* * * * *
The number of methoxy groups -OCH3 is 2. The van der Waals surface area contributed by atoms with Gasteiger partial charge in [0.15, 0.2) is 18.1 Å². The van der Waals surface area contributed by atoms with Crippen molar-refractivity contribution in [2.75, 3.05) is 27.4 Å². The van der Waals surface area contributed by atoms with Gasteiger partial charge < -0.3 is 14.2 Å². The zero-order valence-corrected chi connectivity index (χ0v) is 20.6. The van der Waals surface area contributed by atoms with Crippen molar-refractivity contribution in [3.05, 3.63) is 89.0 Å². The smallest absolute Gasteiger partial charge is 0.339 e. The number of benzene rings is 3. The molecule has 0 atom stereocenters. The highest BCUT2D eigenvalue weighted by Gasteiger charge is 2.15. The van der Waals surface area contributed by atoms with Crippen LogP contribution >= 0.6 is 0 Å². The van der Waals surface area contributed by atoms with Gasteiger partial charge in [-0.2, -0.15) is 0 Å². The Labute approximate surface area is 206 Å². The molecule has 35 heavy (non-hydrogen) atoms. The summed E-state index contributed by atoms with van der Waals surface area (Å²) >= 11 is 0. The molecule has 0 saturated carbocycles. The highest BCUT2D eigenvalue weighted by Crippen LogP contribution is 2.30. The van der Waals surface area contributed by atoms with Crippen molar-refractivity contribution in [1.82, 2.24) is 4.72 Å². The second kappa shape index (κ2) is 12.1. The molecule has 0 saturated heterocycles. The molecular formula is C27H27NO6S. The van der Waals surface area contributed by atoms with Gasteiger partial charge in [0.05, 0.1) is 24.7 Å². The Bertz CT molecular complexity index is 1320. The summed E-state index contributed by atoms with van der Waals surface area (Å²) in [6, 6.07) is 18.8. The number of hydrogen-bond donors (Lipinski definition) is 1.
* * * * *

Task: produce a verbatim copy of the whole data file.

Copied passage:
The number of methoxy groups -OCH3 is 2. The van der Waals surface area contributed by atoms with Gasteiger partial charge in [0.15, 0.2) is 18.1 Å². The van der Waals surface area contributed by atoms with Crippen molar-refractivity contribution in [2.75, 3.05) is 27.4 Å². The van der Waals surface area contributed by atoms with Gasteiger partial charge < -0.3 is 14.2 Å². The zero-order valence-corrected chi connectivity index (χ0v) is 20.6. The van der Waals surface area contributed by atoms with Crippen molar-refractivity contribution in [3.05, 3.63) is 89.0 Å². The smallest absolute Gasteiger partial charge is 0.339 e. The number of benzene rings is 3. The molecule has 0 atom stereocenters. The highest BCUT2D eigenvalue weighted by Gasteiger charge is 2.15. The van der Waals surface area contributed by atoms with Crippen LogP contribution >= 0.6 is 0 Å². The van der Waals surface area contributed by atoms with Gasteiger partial charge in [-0.2, -0.15) is 0 Å². The Labute approximate surface area is 206 Å². The molecule has 35 heavy (non-hydrogen) atoms. The summed E-state index contributed by atoms with van der Waals surface area (Å²) >= 11 is 0. The molecule has 0 saturated carbocycles. The highest BCUT2D eigenvalue weighted by Crippen LogP contribution is 2.30. The van der Waals surface area contributed by atoms with Crippen molar-refractivity contribution in [1.82, 2.24) is 4.72 Å². The second kappa shape index (κ2) is 12.1. The molecule has 0 saturated heterocycles. The molecular formula is C27H27NO6S. The van der Waals surface area contributed by atoms with Gasteiger partial charge in [0.05, 0.1) is 24.7 Å². The Bertz CT molecular complexity index is 1320. The summed E-state index contributed by atoms with van der Waals surface area (Å²) in [6, 6.07) is 18.8. The number of hydrogen-bond donors (Lipinski definition) is 1.